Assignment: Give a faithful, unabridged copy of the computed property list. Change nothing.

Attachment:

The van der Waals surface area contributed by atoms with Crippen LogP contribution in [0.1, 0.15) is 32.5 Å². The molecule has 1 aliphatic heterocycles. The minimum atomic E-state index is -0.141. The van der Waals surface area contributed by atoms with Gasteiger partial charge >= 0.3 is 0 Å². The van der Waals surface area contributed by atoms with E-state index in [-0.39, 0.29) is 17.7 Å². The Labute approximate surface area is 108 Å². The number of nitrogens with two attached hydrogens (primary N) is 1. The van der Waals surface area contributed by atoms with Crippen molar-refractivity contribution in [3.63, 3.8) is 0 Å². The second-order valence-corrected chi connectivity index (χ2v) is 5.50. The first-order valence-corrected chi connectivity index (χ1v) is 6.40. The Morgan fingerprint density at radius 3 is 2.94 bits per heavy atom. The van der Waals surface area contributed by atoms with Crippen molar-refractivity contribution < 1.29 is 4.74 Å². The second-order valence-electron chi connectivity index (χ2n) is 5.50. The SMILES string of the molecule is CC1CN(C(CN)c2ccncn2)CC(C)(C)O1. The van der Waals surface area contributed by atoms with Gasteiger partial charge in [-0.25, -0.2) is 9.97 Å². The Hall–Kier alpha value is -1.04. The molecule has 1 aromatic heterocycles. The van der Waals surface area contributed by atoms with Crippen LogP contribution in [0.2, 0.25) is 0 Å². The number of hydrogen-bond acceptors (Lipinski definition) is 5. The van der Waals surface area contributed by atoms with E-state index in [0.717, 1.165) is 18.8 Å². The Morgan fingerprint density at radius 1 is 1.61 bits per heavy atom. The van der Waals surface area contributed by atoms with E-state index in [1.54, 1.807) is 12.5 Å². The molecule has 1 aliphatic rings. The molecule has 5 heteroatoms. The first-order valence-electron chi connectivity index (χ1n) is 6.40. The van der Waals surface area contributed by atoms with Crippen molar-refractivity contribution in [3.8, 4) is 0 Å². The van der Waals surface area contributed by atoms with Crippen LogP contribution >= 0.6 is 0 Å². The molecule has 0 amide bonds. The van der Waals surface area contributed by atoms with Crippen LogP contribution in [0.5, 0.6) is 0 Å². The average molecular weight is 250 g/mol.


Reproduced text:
The van der Waals surface area contributed by atoms with Crippen LogP contribution in [0.1, 0.15) is 32.5 Å². The molecule has 1 aliphatic heterocycles. The minimum atomic E-state index is -0.141. The van der Waals surface area contributed by atoms with Gasteiger partial charge >= 0.3 is 0 Å². The van der Waals surface area contributed by atoms with E-state index in [-0.39, 0.29) is 17.7 Å². The Labute approximate surface area is 108 Å². The number of nitrogens with two attached hydrogens (primary N) is 1. The van der Waals surface area contributed by atoms with Crippen molar-refractivity contribution in [3.63, 3.8) is 0 Å². The second-order valence-corrected chi connectivity index (χ2v) is 5.50. The first-order valence-corrected chi connectivity index (χ1v) is 6.40. The Morgan fingerprint density at radius 3 is 2.94 bits per heavy atom. The van der Waals surface area contributed by atoms with Crippen molar-refractivity contribution < 1.29 is 4.74 Å². The second-order valence-electron chi connectivity index (χ2n) is 5.50. The SMILES string of the molecule is CC1CN(C(CN)c2ccncn2)CC(C)(C)O1. The van der Waals surface area contributed by atoms with Gasteiger partial charge in [-0.25, -0.2) is 9.97 Å². The Hall–Kier alpha value is -1.04. The molecule has 1 aromatic heterocycles. The van der Waals surface area contributed by atoms with Crippen LogP contribution in [0.2, 0.25) is 0 Å². The number of hydrogen-bond acceptors (Lipinski definition) is 5. The van der Waals surface area contributed by atoms with E-state index in [0.717, 1.165) is 18.8 Å². The Morgan fingerprint density at radius 1 is 1.61 bits per heavy atom. The van der Waals surface area contributed by atoms with E-state index in [1.54, 1.807) is 12.5 Å². The molecule has 1 aliphatic rings. The molecule has 5 heteroatoms. The first-order valence-electron chi connectivity index (χ1n) is 6.40. The van der Waals surface area contributed by atoms with Crippen molar-refractivity contribution in [3.8, 4) is 0 Å². The van der Waals surface area contributed by atoms with Crippen LogP contribution >= 0.6 is 0 Å². The molecule has 0 amide bonds. The van der Waals surface area contributed by atoms with Crippen LogP contribution in [0.5, 0.6) is 0 Å². The average molecular weight is 250 g/mol.